The Roaring Waters of Great Falls

From my last post you heard about the unseasonable heavy rains we’ve been having in Maryland and the resulting over flowing waterfalls and streams in the area.

Earlier in the week I had made plans to head to Great Falls in hopes of locating a Great blue heron rookery that I’ve heard about. They’ve been known to nest on an island between Maryland and Virginia just north of the falls and June is when the babies start to fledge increasing the numbers of herons seen along the river. The idea was to work on slow exposures of fishing blue herons while they stand motionless along the water’s edge.

Little did I think, nor realize that all of the rain that had fallen the previous Sunday was just now starting to go gang-busters on the river. By circumstance I arrived the morning of when the flooding peaked at over 12 feet. As a raging river, no sign of the rocks below was seen. Huge waves that hit them splashed high in the sky with its devastating blows.

I was so excited about the event that I quickly set up for slow exposures in the early light. Needing to use only my Singh-Ray Lighter Brighter Color Combo Polarizer filter I had great fun capturing both wide perspectives with the 24-105mm lens and then tighter abstracts with the 100-400mm lens.

I even took the time to pull out the Samyang 14mm f/2.8 Super Wide Angle Lens which is currently on sale at B&H Photo. It’s a super sharp lens and amazingly affordable. Although Manual focus, the clarity is fantastic and is my go-to lens for astrophotography.

The one thing I’m missing is the capability to add a filter to it to slow down exposures. After some research, I’ve discovered that Australian company NiSi has a filter adapter for this lens. I haven’t added it to my kit yet but it’s certainly on my wish list.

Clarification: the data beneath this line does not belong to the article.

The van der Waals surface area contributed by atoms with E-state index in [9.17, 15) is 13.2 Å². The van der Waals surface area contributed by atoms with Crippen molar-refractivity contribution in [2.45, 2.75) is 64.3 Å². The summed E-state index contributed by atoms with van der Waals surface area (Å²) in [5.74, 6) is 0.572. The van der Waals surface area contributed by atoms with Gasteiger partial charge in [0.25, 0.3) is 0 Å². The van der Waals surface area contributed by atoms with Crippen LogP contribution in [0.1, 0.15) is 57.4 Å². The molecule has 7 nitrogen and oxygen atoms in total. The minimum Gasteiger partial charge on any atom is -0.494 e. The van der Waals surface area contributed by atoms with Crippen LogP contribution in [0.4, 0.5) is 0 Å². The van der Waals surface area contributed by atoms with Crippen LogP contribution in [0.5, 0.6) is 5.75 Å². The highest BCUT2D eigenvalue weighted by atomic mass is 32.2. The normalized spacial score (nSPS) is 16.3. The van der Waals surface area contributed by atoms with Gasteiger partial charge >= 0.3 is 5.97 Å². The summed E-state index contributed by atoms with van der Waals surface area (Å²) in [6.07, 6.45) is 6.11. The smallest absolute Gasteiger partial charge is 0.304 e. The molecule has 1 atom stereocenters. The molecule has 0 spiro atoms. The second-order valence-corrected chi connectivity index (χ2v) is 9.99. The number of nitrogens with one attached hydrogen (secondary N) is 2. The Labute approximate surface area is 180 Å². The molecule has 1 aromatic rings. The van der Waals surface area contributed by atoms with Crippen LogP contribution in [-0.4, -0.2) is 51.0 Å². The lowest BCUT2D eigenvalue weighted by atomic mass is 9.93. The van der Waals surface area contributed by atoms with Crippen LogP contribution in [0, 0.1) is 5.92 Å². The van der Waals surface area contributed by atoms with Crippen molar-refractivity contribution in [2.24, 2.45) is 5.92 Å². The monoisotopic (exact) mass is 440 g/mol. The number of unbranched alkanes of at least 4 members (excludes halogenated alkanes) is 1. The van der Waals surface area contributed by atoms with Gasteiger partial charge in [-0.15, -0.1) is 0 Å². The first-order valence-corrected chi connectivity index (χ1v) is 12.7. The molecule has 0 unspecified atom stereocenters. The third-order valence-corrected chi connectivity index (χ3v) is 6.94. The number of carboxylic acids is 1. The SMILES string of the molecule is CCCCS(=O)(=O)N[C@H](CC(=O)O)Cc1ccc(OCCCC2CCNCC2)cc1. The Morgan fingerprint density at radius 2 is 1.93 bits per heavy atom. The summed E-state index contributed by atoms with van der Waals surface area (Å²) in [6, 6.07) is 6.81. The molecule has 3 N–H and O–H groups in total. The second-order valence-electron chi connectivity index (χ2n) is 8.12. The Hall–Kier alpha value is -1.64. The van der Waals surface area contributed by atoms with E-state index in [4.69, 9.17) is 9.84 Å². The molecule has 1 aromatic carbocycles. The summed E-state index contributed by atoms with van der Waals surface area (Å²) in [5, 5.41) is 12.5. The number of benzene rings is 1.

It was truly a beautiful morning at the falls, and yes I did see some herons but they were flying around wondering just what the heck happened to their peaceful shorelines.

13 replies »

  1. Emily,
    I’m not a tremendous fan of slo-mo water shots but you’ve done a great job of showing what Great Falls was like during the torrent. The Washington Post had several shots of boiling waters near the falls, which I liked, but yours are more artistic. I especially like your first shot. Great Falls Park in Maryland is a great venue for photographers, including the river, rocks and the three Billy Goat Trail paths. Have you also been to Huntley Meadows, a Fairfax County park south of Alexandria, or Piscataway National Park, below Fort Washington in Maryland and across the river from Mount Vernon? Both great places for heron, osprey and other birds and creatures.
    John Jennrich
    Reston, Virginia

    • Hello John,
      Thank you very much for taking the time and leaving such a wonderful comment. I usually visit just the Maryland side of Great Falls and love to hike the Billy Goat Trail. Due to the flooding, much of the waterfront on the Maryland side was closed.

      Piscataway is one of those hidden gems that many people don’t know about. I love that place, and in particular the super accessible Osprey nest on the fishing pier. you can almost reach out and touch them.

      We offer a wildlife field shoot at Huntley Meadows so I get to visit it in the spring and fall. It really is a great place. Thank you again. Emily

  2. I love your first photo. I stopped by last Wednesday on my way home from work. The top of the rocks were showing at that time. I just had my cell phone since my camera was at Canon for servicing. Did you ever find the rookery?

    • I sure didn’t as the river trails were literally the river Jennifer. They’re supposed to be on the island in the middle of the river just above the falls. It was so surprising – let’s hope you can find them for me. 🙂

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